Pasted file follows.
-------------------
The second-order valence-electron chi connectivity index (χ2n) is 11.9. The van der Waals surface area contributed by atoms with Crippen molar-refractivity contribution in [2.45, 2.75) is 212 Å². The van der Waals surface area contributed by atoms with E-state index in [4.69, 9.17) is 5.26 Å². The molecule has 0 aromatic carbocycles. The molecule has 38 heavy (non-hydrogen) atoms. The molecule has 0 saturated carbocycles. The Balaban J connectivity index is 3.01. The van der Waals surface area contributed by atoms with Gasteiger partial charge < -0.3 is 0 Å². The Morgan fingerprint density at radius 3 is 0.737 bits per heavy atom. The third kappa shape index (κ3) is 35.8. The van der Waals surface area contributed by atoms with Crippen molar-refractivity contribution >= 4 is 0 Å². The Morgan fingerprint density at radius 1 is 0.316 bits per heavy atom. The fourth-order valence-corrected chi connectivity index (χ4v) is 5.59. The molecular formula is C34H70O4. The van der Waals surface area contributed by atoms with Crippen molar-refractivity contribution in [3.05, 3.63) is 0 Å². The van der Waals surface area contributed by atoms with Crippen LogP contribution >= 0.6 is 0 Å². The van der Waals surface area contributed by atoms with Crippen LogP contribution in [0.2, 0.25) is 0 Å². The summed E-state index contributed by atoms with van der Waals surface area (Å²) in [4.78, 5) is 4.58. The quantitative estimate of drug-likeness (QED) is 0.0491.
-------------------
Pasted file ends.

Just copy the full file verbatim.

The second-order valence-electron chi connectivity index (χ2n) is 11.9. The van der Waals surface area contributed by atoms with Crippen molar-refractivity contribution in [2.45, 2.75) is 212 Å². The van der Waals surface area contributed by atoms with E-state index in [4.69, 9.17) is 5.26 Å². The molecule has 0 aromatic carbocycles. The molecule has 38 heavy (non-hydrogen) atoms. The molecule has 0 saturated carbocycles. The Balaban J connectivity index is 3.01. The van der Waals surface area contributed by atoms with Gasteiger partial charge < -0.3 is 0 Å². The Morgan fingerprint density at radius 3 is 0.737 bits per heavy atom. The third kappa shape index (κ3) is 35.8. The van der Waals surface area contributed by atoms with Crippen molar-refractivity contribution >= 4 is 0 Å². The Morgan fingerprint density at radius 1 is 0.316 bits per heavy atom. The fourth-order valence-corrected chi connectivity index (χ4v) is 5.59. The molecular formula is C34H70O4. The van der Waals surface area contributed by atoms with Crippen molar-refractivity contribution in [3.05, 3.63) is 0 Å². The van der Waals surface area contributed by atoms with Crippen LogP contribution >= 0.6 is 0 Å². The van der Waals surface area contributed by atoms with Crippen LogP contribution in [0.2, 0.25) is 0 Å². The summed E-state index contributed by atoms with van der Waals surface area (Å²) in [4.78, 5) is 4.58. The quantitative estimate of drug-likeness (QED) is 0.0491.